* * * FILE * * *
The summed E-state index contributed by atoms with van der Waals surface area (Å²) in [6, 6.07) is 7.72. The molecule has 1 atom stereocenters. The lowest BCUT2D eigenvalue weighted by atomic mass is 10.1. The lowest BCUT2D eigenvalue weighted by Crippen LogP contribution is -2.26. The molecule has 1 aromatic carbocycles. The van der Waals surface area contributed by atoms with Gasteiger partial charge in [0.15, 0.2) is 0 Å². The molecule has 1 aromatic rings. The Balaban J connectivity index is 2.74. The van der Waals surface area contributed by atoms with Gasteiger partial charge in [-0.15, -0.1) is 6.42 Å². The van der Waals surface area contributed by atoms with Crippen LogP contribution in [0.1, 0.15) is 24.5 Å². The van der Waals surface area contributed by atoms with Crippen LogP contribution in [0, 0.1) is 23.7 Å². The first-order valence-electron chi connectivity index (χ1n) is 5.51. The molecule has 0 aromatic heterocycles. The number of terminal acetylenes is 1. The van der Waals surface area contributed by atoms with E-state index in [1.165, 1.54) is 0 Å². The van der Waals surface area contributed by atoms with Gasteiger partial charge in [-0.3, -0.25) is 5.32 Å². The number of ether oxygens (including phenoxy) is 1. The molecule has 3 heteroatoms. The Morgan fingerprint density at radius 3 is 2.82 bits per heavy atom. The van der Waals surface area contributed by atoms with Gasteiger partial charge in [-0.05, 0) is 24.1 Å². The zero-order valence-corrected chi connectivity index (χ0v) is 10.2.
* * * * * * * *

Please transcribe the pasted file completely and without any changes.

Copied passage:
The summed E-state index contributed by atoms with van der Waals surface area (Å²) in [6, 6.07) is 7.72. The molecule has 1 atom stereocenters. The lowest BCUT2D eigenvalue weighted by atomic mass is 10.1. The lowest BCUT2D eigenvalue weighted by Crippen LogP contribution is -2.26. The molecule has 1 aromatic carbocycles. The van der Waals surface area contributed by atoms with Gasteiger partial charge in [0.15, 0.2) is 0 Å². The molecule has 1 aromatic rings. The Balaban J connectivity index is 2.74. The van der Waals surface area contributed by atoms with Gasteiger partial charge in [-0.15, -0.1) is 6.42 Å². The van der Waals surface area contributed by atoms with Crippen LogP contribution in [0.1, 0.15) is 24.5 Å². The van der Waals surface area contributed by atoms with Crippen LogP contribution in [0, 0.1) is 23.7 Å². The first-order valence-electron chi connectivity index (χ1n) is 5.51. The molecule has 0 aromatic heterocycles. The number of terminal acetylenes is 1. The van der Waals surface area contributed by atoms with E-state index in [1.165, 1.54) is 0 Å². The van der Waals surface area contributed by atoms with Gasteiger partial charge in [-0.3, -0.25) is 5.32 Å². The number of ether oxygens (including phenoxy) is 1. The molecule has 3 heteroatoms. The Morgan fingerprint density at radius 3 is 2.82 bits per heavy atom. The van der Waals surface area contributed by atoms with Gasteiger partial charge in [-0.05, 0) is 24.1 Å². The zero-order valence-corrected chi connectivity index (χ0v) is 10.2.